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Manipulation and the Allocational Role of Prices

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  • Itay Goldstein
  • Alexander Guembel

Abstract

It is commonly believed that prices in secondary financial markets play an important allocational role because they contain information that facilitates the efficient allocation of resources. This paper identifies a limitation inherent in this role of prices. It shows that the presence of a feedback effect from the financial market to the real value of a firm creates an incentive for an uninformed trader to sell the firm's stock. When this happens the informativeness of the stock price decreases, and the beneficial allocational role of the financial market weakens. The trader profits from this trading strategy, partly because his trading distorts the firm's investment. We therefore refer to this strategy as manipulation. We show that trading without information is profitable only with sell orders, driving a wedge between the allocational implications of buyer and seller initiated speculation, and providing justification for restrictions on short sales. Copyright 2008, Wiley-Blackwell.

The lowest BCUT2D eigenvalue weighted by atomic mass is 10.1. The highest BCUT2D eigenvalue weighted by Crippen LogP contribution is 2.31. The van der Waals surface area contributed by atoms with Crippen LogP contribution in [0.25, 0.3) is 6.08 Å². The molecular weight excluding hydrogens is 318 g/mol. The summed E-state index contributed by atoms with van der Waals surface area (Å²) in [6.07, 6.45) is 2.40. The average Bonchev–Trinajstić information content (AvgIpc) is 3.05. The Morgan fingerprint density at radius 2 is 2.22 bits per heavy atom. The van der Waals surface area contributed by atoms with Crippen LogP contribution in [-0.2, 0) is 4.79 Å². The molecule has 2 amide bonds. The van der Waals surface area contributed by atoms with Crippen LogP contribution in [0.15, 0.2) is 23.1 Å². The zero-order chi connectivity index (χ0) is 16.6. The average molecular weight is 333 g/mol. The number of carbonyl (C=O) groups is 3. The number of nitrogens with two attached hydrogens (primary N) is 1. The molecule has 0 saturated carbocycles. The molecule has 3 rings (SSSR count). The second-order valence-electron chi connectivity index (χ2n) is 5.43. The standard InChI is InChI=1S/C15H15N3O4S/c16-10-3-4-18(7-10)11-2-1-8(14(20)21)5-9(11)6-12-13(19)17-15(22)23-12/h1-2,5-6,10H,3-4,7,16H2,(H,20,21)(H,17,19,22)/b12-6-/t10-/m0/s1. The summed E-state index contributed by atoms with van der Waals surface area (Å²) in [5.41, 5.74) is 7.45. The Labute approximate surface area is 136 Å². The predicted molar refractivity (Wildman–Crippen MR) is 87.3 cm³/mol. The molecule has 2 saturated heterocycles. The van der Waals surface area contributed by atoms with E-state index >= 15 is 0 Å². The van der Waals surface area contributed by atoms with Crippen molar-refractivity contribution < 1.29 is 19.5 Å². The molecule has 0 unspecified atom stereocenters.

Suggested Citation

  • Itay Goldstein & Alexander Guembel, 2008. "Manipulation and the Allocational Role of Prices," Review of Economic Studies, Oxford University Press, vol. 75(1), pages 133-164.
  • Handle: RePEc:oup:restud:v:75:y:2008:i:1:p:133-164
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    File URL: http://hdl.handle.net/10.1111/j.1467-937X.2007.00467.x
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